Outlaw Eagle Mod
Joined: 15 Jun 2012
Location: Red Deer
|Posted: Wed Aug 11, 2021 12:35 pm Post subject: Red Deer’s airboat helps with rescues year-round
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Red Deer’s airboat helps with rescues year-round
PAUL COWLEY Aug. 5, 2021 3:20 p.m. LOCAL NEWSNEWS
Red Deer Emergency Services was one of the first Alberta municipalities to deploy an airboat and it has already paid off.
Most recently, last March when someone slipped on ice on the Red Deer River and injured their ankle. Conveniently, the airboat was already on the river for a training exercise and was soon on scene.
“Our ambulance crews and our fire crews couldn’t reach them safely from the roadway and area,” explained Curtis Schaefer, assistant deputy chief with Red Deer Emergency Services.
“So the boat was deployed and it was able to get up on the ice shelf close to the individual. They loaded them in and transported them to the boat launch and then transferred to the ambulance crew.”
RDES bought the airboat in February 2019 after Strathcona County demonstrated the usefulness of the craft, which has a very shallow draft because it is powered by a giant plane-like propeller that can generate 6,000 pounds of thrust. By comparison, the engine of a small plane, such as a Cessna 172 might generate in the range of 500 pounds of thrust.
Versatility was the main attraction for buying the $120,000, which was built by Red Deer County-based Outlaw Eagle Manufacturing Ltd.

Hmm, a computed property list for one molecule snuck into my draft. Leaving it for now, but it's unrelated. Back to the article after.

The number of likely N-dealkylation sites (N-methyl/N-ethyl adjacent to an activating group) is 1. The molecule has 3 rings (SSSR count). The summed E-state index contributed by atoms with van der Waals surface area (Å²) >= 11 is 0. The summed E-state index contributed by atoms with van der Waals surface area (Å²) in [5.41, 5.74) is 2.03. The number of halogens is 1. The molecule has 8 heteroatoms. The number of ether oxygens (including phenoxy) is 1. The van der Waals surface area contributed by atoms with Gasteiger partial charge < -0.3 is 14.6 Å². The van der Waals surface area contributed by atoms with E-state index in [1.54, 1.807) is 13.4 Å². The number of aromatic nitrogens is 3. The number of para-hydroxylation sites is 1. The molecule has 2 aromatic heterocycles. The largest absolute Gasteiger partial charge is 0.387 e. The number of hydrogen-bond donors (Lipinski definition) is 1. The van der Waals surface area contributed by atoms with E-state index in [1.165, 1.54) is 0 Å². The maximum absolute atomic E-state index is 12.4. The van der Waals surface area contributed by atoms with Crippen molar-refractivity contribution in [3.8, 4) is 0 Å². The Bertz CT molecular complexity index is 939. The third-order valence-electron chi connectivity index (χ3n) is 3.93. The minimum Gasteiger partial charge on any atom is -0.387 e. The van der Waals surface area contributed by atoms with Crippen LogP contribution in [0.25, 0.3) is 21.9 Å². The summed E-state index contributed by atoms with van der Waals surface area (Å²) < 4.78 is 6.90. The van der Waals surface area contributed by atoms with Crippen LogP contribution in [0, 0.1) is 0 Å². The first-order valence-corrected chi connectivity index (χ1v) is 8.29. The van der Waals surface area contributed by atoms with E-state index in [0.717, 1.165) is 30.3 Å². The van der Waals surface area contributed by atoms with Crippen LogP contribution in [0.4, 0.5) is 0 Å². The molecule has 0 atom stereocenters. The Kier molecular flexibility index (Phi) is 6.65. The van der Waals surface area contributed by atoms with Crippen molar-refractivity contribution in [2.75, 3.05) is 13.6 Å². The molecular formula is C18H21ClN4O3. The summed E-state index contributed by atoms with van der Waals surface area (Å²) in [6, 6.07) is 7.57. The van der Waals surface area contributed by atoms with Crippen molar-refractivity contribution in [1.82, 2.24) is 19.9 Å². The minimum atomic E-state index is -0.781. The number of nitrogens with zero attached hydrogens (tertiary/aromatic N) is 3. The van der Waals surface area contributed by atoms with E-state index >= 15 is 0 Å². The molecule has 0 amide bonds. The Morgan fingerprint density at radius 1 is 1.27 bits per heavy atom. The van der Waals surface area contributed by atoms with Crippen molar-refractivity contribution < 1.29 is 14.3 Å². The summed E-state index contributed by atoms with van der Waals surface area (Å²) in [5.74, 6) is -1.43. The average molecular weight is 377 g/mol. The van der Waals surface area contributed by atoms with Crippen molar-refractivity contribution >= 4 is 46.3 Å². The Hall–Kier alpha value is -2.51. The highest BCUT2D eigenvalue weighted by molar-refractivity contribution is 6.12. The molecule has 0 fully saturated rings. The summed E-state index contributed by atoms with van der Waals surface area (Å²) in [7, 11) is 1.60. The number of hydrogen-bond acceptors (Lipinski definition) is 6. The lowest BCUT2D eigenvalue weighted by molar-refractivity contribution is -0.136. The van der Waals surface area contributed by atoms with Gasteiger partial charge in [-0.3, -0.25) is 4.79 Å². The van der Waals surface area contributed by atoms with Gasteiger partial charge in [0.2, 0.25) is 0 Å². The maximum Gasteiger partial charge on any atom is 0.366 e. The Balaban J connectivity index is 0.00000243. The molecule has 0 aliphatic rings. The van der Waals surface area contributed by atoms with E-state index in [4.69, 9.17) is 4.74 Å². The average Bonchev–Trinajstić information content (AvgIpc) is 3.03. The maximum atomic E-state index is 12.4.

“The driver behind it was to give us more of a year-round option for rescues,” Schaefer said.
“We consider it more of a rescue platform than a boat. That’s because it can also be used in the wintertime on the ice, it can go across a grass field or a wheat field. It’s designed to cross any smooth surfaces.”
RDES was equipped with a river jet boat and a Zodiac inflatable boat. But the airboat can get places that other boats can’t.
“It’s really opened up the year-round access for rescue potential and access to patients on the river’s edge or just off in areas that a vehicle can’t respond to.
“It works really well in the early winter and the late spring when we have that ice and water combination. You can travel over both without any issues,” he said.
It is those times of year when people tend to get in trouble on the river because the ice is thin.
The airboat has now replaced the river jet boat, which was returned to its builder, Outlaw Eagle, which sold it for the city.
“Air boats aren’t very common in Alberta or in the Prairies. They’re more of a swamp-type boat or a marsh-type boat.”
But airboats work well on terrain more common to this area. They have already practised running the boat up and out of the water onto nearby grassed areas and then steering it back into the water. It worked like a charm.
“We haven’t had to use it for a rescue in that situation but it does work well,” Schaefer said.
Having a local builder was a big advantage.
“Going with a local builder allowed us to work with them through the design phase and build and we were able to check in regularly to make sure it was meeting our needs.”
About two dozen fire-medics have been trained on the airboat. They must log a number of hours on it each year to maintain their proficiency.
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